MoviePass Is Making Big Changes to Save Itself -- And They Just Might Work

Daniel Boczarski/Getty Images for MoviePass

Things keep getting worse for MoviePass, the popular subscription service that lets filmgoers catch one movie a day for less than $10 a month. Last Thursday night, the financially troubled app temporarily went down when it ran out of money to pay for all the tickets its customers were purchasing. After borrowing $6.2 million to stop the bleeding, the service came back online but it's been experiencing even more technical glitches and financial headaches in the last few days -- and its stock wound up falling below $1 yesterday. Not good, MoviePass. 

All weekend social media was filled with righteous complaints -- and some veryfunnyjokes -- about the growing frustration of MoviePass subscribers. Users were particularly annoyed that they couldn't get tickets for Tom Cruise's latest stunt-filled spectacle, Mission: Impossible - Fallout. (The film's director Chris McQuarrie even weighed in on Twitter this weekend.) Combined with another service outage on Monday and confounding surge pricing policies, MoviePass has struggled to battle the rising public perception that it's in the midst of a total meltdown. 

Unsurprisingly, MoviePass is making some adjustments to its business plan. Last week, Business Insiderreported that during an all-hands meeting the company's CEO Mitch Lowe said that upcoming films like Christopher Robin and The Meg -- a pair of highly anticipated studio movies -- will not be available to subscribers, and he "implied that the practice of not offering tickets to major movies would continue for the foreseeable future." According to a press release released at the time, the company would also change its price to $14.95 a month within the next 30 days. But that didn't stick.

Today, the Wall Street Journalreported that the company will be canceling its popular unlimited movie-a-day policy and will replace it with a stricter plan. Beginning on August 15, the price will remain $10 but users will only be able to see three movies a month. The restrictions on wide release movies will not be a part of this new plan, which is being implemented to help the company cut costs and stay in business.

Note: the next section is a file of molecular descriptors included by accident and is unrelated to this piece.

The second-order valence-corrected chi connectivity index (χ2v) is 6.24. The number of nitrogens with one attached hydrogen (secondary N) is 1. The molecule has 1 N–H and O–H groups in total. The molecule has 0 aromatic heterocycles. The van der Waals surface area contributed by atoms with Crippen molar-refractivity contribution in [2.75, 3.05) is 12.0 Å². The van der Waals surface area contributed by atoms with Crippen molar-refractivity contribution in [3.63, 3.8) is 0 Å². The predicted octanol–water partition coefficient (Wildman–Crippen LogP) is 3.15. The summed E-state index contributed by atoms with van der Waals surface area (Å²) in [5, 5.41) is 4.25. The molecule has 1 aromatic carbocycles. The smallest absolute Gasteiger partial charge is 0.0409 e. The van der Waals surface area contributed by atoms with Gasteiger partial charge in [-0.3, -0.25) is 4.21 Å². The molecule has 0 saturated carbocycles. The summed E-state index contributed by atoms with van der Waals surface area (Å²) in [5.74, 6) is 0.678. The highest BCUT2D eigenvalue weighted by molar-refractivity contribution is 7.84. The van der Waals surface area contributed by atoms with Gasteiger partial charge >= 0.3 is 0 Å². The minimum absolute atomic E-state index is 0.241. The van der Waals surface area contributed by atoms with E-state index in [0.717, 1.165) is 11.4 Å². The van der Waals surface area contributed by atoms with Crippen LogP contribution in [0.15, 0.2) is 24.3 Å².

mission impossible fallout
Mission: Impossible -- Fallout | Paramount Pictures

This new change is a far cry from the moviegoing utopia promised by the MoviePass deal of the last few months. In the past year, particularly as the price on the service dropped as low as $6.95 per month, its users have grown used to seeing blockbusters like Avengers: Infinity War, Incredibles II, and Jurassic World: Fallen Kingdom on the big screen with the app. This de-emphasis on unlimited movies is a surprise from an organization that, until very recently, was content with burning through money at an alarming rate.

A new version of MoviePass that only allows three movies a month might have more mainstream appeal, but it makes it less useful to moviegoers who want to see over a dozen films a month. It's worth remembering that MoviePass's ambition was to "disrupt" the traditional movie business. They're not looking to become a niche subscription service like FilmStruck or Mubi. They want to be Netflix.

"When we launched Netflix, Blockbuster said, 'This is a ridiculous idea. You’re going to create confusion in the market. You’re never going to make it,'" said Lowe (who, reminder, was a Netflix co-founder) in an interview with Vulture earlier this year. "The incumbent player -- the largest entity in any space -- spends more time protecting their business as opposed to listening to their customer. It’s the nature of the beast."

incredibles 2
Incredibles 2 | Walt Disney Pictures

That's the most challenging part of talking about MoviePass at this point: Even if the service becomes extinct or takes a different form, it succeeded in creating new expectations for consumers about their moviegoing experience and how they pay for it. Sure, maybe MoviePass wasn't financially sustainable at its super-low rate. But someone should be able to make the subscription model, which has become so prevalent in other areas of entertainment like music and television, work.

Who are the likely candidates to fill the MoviePass void? The movie chains are (slowly) adjusting: AMC Theaters, one of MoviePass's public sparring partners over the past year, has introduced its own $20 subscription plan and the more boutique Alamo Drafthouse has also announced a subscription service. Is the logical next step, as an article in The Outline suggests, a nationalized MoviePass? We're certainly open to the idea. 

One thing feels certain: The MoviePass of June 2018 is gone and won't be coming back. As John Gotti, the patron saint of MoviePass, said in the movie Gotti: "We rise together. We fall together." 

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Dan Jackson is a staff writer at Thrillist Entertainment. He's on Twitter @danielvjackson.